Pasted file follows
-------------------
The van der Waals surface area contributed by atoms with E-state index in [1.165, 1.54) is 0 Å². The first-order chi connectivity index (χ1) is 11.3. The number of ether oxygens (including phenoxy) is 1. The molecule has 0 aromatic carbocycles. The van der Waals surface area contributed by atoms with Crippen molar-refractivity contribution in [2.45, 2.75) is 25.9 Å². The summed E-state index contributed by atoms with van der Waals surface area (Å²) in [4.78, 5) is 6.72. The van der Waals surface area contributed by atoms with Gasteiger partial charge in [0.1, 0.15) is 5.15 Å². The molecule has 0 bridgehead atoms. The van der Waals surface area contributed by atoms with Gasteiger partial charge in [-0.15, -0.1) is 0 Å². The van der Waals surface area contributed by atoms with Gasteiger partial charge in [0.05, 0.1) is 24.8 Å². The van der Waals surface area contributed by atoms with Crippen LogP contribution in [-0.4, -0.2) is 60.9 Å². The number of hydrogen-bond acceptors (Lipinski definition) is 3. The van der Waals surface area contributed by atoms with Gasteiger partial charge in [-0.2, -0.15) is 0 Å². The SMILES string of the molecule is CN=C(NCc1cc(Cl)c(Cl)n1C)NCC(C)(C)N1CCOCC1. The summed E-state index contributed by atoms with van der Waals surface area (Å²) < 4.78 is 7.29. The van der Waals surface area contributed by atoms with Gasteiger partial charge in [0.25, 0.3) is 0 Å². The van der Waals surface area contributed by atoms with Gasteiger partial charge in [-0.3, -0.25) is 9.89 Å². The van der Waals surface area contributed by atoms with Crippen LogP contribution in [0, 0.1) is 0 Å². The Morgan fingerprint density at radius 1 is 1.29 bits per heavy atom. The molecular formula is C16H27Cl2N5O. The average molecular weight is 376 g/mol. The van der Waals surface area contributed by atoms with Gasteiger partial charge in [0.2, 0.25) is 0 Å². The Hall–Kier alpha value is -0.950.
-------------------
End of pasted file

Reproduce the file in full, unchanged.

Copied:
The van der Waals surface area contributed by atoms with E-state index in [1.165, 1.54) is 0 Å². The first-order chi connectivity index (χ1) is 11.3. The number of ether oxygens (including phenoxy) is 1. The molecule has 0 aromatic carbocycles. The van der Waals surface area contributed by atoms with Crippen molar-refractivity contribution in [2.45, 2.75) is 25.9 Å². The summed E-state index contributed by atoms with van der Waals surface area (Å²) in [4.78, 5) is 6.72. The van der Waals surface area contributed by atoms with Gasteiger partial charge in [0.1, 0.15) is 5.15 Å². The molecule has 0 bridgehead atoms. The van der Waals surface area contributed by atoms with Gasteiger partial charge in [-0.15, -0.1) is 0 Å². The van der Waals surface area contributed by atoms with Gasteiger partial charge in [0.05, 0.1) is 24.8 Å². The van der Waals surface area contributed by atoms with Crippen LogP contribution in [-0.4, -0.2) is 60.9 Å². The number of hydrogen-bond acceptors (Lipinski definition) is 3. The van der Waals surface area contributed by atoms with Gasteiger partial charge in [-0.2, -0.15) is 0 Å². The SMILES string of the molecule is CN=C(NCc1cc(Cl)c(Cl)n1C)NCC(C)(C)N1CCOCC1. The summed E-state index contributed by atoms with van der Waals surface area (Å²) < 4.78 is 7.29. The van der Waals surface area contributed by atoms with Gasteiger partial charge in [0.25, 0.3) is 0 Å². The van der Waals surface area contributed by atoms with Gasteiger partial charge in [-0.3, -0.25) is 9.89 Å². The van der Waals surface area contributed by atoms with Crippen LogP contribution in [0, 0.1) is 0 Å². The Morgan fingerprint density at radius 1 is 1.29 bits per heavy atom. The molecular formula is C16H27Cl2N5O. The average molecular weight is 376 g/mol. The van der Waals surface area contributed by atoms with Gasteiger partial charge in [0.2, 0.25) is 0 Å². The Hall–Kier alpha value is -0.950.